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creating custom variable I/O container

In reference to:


I am attempting to optimize performance when reading/writing I/O variables through the scan engine. Since I have many variables with different data types, I cannot access the variable container directly as in the example above. However, I have variables of identical data types which exist across several variable containers which I would like to access in this method.


My question: Is it possible to construct a variable container from muliple variable objects so that I can use the method above for optimization?

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Message 1 of 4

Hi psears,


If I understand correctly, you have I/O variables of varying data types that you would like to be able to read/write using the same code.  To do that, you would need to programmatically determine the data type associated with each I/O variable and supply it before the container is accessed.  This is unfortunately not a possibility, because the Scanned Variable Read function requires a data type input, as do all of the shared variable access methods in LabVIEW.  


You could, however, programmatically list all I/O variables and "sort" the names of variables with like data types into arrays.  This would require you still needing to know what the data type of each variable is, but if the number and arrangement of variables do not change this may only need to be constructed once.  After you have arrays of like variable names, you could re-use the method you are looking into in an auto-indexed FOR loop to read all like variables.  I agree that this is not the cleanest method that could be conceptualized, but I thought I would offer the idea to see if it could help with your thought process.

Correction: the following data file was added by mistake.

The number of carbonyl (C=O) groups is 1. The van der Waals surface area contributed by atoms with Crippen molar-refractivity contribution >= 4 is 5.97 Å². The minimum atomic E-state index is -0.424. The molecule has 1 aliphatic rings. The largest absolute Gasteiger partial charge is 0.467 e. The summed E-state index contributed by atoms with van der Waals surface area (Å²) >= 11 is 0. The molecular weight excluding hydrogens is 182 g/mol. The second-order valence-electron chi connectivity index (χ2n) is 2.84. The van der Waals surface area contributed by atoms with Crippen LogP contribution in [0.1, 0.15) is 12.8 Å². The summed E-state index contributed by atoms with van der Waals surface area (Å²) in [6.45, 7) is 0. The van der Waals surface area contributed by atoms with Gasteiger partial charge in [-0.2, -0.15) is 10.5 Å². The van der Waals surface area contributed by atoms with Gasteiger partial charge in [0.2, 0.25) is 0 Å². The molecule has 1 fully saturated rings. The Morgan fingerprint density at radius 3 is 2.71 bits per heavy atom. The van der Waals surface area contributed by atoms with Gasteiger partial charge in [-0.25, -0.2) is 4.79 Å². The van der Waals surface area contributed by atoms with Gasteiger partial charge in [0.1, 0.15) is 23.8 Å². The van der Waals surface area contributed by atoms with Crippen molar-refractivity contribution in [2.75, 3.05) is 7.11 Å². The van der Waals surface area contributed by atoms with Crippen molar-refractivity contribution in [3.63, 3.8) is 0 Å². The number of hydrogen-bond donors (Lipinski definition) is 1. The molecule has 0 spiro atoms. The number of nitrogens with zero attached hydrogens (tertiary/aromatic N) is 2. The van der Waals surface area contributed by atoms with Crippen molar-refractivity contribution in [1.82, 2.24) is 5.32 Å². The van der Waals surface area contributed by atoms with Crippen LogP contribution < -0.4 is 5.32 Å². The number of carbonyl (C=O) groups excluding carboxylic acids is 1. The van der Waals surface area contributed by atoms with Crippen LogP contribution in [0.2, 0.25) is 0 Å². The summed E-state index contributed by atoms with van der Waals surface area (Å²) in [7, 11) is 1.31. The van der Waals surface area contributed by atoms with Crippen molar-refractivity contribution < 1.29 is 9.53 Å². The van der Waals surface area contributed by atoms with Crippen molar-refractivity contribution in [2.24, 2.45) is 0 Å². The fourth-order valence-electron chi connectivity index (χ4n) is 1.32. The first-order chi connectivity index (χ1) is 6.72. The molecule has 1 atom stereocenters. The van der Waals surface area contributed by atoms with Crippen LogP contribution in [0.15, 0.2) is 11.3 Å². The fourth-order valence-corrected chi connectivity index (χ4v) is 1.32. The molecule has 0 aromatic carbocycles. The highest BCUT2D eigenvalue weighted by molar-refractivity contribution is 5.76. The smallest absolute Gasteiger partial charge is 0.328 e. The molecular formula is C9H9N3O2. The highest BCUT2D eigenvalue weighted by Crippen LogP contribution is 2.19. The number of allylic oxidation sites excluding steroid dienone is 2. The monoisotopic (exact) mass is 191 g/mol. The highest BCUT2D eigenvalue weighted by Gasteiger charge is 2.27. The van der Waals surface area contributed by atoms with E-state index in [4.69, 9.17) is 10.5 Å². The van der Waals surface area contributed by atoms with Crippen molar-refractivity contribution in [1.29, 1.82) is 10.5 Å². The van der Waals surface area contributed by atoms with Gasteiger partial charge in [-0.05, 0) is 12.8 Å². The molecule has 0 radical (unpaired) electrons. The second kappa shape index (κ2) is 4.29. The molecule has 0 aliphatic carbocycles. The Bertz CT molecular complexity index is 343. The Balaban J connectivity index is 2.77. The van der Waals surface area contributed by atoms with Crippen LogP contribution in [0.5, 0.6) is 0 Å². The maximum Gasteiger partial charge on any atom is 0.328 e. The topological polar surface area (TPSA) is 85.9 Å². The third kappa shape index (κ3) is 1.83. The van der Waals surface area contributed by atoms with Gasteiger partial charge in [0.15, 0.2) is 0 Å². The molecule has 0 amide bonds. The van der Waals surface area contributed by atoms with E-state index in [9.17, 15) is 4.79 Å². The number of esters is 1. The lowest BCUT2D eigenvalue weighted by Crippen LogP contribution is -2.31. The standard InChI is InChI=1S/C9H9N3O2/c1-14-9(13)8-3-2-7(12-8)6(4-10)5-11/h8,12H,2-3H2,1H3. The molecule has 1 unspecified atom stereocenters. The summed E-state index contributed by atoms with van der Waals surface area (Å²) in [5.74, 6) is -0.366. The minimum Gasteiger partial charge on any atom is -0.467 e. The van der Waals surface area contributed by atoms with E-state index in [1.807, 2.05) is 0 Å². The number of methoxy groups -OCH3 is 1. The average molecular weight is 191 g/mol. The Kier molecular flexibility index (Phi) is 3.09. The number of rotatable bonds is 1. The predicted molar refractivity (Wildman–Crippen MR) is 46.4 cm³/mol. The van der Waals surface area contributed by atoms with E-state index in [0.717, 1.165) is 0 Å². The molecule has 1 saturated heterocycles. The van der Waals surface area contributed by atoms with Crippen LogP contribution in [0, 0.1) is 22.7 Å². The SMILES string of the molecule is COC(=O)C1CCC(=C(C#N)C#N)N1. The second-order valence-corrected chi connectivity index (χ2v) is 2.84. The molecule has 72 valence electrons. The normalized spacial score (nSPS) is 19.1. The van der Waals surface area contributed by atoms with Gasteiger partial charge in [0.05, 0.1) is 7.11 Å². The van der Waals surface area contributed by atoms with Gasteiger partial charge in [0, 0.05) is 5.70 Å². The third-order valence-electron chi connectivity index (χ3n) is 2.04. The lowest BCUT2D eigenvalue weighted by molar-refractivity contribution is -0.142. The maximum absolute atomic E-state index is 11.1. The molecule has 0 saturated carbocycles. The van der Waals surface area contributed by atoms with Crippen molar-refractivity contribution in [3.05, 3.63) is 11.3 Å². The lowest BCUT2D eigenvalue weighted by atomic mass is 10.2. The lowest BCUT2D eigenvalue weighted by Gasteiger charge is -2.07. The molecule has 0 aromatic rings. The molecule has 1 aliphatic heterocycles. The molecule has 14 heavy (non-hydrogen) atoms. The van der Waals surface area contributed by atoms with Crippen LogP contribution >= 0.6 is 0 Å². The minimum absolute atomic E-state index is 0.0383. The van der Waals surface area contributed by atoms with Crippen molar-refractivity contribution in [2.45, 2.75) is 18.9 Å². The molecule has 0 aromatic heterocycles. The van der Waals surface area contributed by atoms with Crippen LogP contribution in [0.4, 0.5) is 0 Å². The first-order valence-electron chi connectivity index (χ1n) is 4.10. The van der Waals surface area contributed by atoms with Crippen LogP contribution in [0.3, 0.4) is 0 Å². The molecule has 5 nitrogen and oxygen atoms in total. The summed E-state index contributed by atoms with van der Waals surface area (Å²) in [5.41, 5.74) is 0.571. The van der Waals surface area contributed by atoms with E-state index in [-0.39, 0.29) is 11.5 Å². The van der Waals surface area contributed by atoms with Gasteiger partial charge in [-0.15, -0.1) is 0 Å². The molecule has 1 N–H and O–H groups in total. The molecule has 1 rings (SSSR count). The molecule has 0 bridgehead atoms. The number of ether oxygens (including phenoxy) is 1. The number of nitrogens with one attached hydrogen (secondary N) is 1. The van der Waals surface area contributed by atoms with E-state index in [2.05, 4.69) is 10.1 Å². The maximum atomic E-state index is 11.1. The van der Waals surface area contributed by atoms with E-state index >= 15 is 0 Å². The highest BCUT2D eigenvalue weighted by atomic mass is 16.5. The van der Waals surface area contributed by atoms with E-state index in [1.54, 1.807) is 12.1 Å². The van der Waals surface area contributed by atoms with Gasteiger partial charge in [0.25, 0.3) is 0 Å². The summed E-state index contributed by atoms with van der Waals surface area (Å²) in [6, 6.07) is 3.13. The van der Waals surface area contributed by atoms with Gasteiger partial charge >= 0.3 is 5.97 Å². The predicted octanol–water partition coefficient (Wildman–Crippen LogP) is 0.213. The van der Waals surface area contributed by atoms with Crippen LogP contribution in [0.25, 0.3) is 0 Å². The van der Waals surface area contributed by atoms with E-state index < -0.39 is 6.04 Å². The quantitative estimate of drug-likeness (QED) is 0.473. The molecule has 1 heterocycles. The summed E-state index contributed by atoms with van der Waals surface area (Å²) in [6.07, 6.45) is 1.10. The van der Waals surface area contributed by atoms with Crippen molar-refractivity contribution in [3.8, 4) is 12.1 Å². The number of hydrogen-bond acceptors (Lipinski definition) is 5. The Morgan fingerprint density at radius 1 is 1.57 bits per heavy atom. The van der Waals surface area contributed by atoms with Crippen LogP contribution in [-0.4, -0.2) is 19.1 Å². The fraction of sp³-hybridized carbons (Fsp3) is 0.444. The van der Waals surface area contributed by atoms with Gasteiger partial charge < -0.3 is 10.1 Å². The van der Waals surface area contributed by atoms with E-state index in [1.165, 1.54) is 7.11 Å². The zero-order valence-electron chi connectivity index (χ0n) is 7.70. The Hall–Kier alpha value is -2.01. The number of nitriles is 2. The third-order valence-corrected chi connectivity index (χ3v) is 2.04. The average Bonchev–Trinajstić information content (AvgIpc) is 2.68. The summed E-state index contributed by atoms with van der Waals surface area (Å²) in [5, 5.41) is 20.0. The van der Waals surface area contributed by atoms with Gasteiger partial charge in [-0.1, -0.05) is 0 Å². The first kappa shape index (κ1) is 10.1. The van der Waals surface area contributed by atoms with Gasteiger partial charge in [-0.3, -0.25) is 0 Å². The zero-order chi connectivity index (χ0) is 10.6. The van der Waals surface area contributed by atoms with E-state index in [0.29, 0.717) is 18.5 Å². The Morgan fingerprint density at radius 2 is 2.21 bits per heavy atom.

Additionally, the NI Distributed System Manager should be able to tell you what the data type for each I/O variable is a fair amount quicker than searching through the hardware in the Project Explorer window of your application.  You may need to ensure that you have the NI System State Publisher installed on your hardware.  


Let me know if that helps and whether you have any further questions!

| Zach J. | Systems Engineer, HIL and Test Cells | National Instruments |
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Your interpretation is along the right lines, but not exactly what I am looking to do. Incidentally, I already use a method similar to what you proposed. The example link I posted above describes a method where you can perform multiple I/O variable reads or writes by passing an array to the scanned variable read/write block. Normally you would pass a single value and a variable object reference, but in this method you supply a variable container reference instead and thus allegedly achieve greater performance than you would by performing an individual read/write for each I/O variable object.


It is perfectly acceptable for my application to not programmatically determine the data types of each variable object. However, in order to use the above method I need to group like-data types into separate variable containers. As an example:


(3) Slaves (Variable containers) each have the following 3 I/O variables with specified data types:


Position (Int16)

Velocity (Int32)

Status (U8)


Using these 9 existing I/O variables, I would like to create 3 new variable containers such that:



Position (Slave 1)

Position (Slave 2)

Position (Slave 3)



Velocity (Slave 1)
Velocity (Slave 2)

Velocity (Slave 3)



Status (Slave 1)

Status (Slave 2)

Status (Slave 3)




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Message 3 of 4

Hi Patrick,


This was not something I have ever actually attempted, so I did some checking into the idea you had, then talked with a few of my colleagues to see if they had any ideas.  It appears there is not a method for creating custom containers like you would prefer to have at this time.  It does sound like it could be incredibly useful for an application though, and I would definitely recommend posting this idea over on our LabVIEW Idea Exchange to see if other people might have interest in this.  With every release of LabVIEW, we actively search the Idea Exchange for new ideas our customers would like to see implemented and quite a few become a reality.


So, at this point I think the best workaround would be to create arrays of like-data type variable names and go with that style of implementation.  If you come up with a unique solution to the issue you are having, it might be worth re-visiting this topic and posting it so other people that run into this issue can learn from it.  

| Zach J. | Systems Engineer, HIL and Test Cells | National Instruments |
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